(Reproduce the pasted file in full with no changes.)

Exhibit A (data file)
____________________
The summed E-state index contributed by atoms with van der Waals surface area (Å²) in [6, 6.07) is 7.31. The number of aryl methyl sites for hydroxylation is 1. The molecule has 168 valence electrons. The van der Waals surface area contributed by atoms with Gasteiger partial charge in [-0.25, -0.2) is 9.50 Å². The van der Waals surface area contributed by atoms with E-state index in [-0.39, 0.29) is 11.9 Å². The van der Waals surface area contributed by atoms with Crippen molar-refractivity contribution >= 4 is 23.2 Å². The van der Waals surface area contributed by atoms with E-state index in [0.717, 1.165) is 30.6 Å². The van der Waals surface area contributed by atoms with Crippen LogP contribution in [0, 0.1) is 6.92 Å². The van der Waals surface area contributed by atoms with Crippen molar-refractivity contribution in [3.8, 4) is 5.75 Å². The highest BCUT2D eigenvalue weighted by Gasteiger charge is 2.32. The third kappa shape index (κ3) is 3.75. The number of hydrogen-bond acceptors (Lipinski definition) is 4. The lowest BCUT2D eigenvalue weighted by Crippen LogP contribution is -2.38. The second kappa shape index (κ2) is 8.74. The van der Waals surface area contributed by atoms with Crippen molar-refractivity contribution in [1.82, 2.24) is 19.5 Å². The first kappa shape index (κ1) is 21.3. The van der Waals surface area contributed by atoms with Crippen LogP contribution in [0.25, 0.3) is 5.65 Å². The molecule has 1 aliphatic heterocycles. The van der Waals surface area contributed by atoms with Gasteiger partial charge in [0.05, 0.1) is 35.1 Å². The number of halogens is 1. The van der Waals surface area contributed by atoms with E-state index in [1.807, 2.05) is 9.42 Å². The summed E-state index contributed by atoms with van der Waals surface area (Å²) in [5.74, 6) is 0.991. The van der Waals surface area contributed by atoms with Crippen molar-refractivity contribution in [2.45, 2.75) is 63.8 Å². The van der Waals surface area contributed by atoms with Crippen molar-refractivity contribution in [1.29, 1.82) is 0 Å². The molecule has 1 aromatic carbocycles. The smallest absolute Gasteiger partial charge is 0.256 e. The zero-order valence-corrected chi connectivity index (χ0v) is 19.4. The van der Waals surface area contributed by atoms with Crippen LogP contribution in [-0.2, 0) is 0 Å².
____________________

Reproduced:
The summed E-state index contributed by atoms with van der Waals surface area (Å²) in [6, 6.07) is 7.31. The number of aryl methyl sites for hydroxylation is 1. The molecule has 168 valence electrons. The van der Waals surface area contributed by atoms with Gasteiger partial charge in [-0.25, -0.2) is 9.50 Å². The van der Waals surface area contributed by atoms with E-state index in [-0.39, 0.29) is 11.9 Å². The van der Waals surface area contributed by atoms with Crippen molar-refractivity contribution >= 4 is 23.2 Å². The van der Waals surface area contributed by atoms with E-state index in [0.717, 1.165) is 30.6 Å². The van der Waals surface area contributed by atoms with Crippen LogP contribution in [0, 0.1) is 6.92 Å². The van der Waals surface area contributed by atoms with Crippen molar-refractivity contribution in [3.8, 4) is 5.75 Å². The highest BCUT2D eigenvalue weighted by Gasteiger charge is 2.32. The third kappa shape index (κ3) is 3.75. The number of hydrogen-bond acceptors (Lipinski definition) is 4. The lowest BCUT2D eigenvalue weighted by Crippen LogP contribution is -2.38. The second kappa shape index (κ2) is 8.74. The van der Waals surface area contributed by atoms with Crippen molar-refractivity contribution in [1.82, 2.24) is 19.5 Å². The first kappa shape index (κ1) is 21.3. The van der Waals surface area contributed by atoms with Crippen LogP contribution in [0.25, 0.3) is 5.65 Å². The molecule has 1 aliphatic heterocycles. The van der Waals surface area contributed by atoms with Gasteiger partial charge in [0.05, 0.1) is 35.1 Å². The number of halogens is 1. The van der Waals surface area contributed by atoms with E-state index in [1.807, 2.05) is 9.42 Å². The summed E-state index contributed by atoms with van der Waals surface area (Å²) in [5.74, 6) is 0.991. The van der Waals surface area contributed by atoms with Crippen molar-refractivity contribution in [2.45, 2.75) is 63.8 Å². The van der Waals surface area contributed by atoms with Crippen molar-refractivity contribution in [1.29, 1.82) is 0 Å². The molecule has 1 aromatic carbocycles. The smallest absolute Gasteiger partial charge is 0.256 e. The zero-order valence-corrected chi connectivity index (χ0v) is 19.4. The van der Waals surface area contributed by atoms with Crippen LogP contribution in [-0.2, 0) is 0 Å².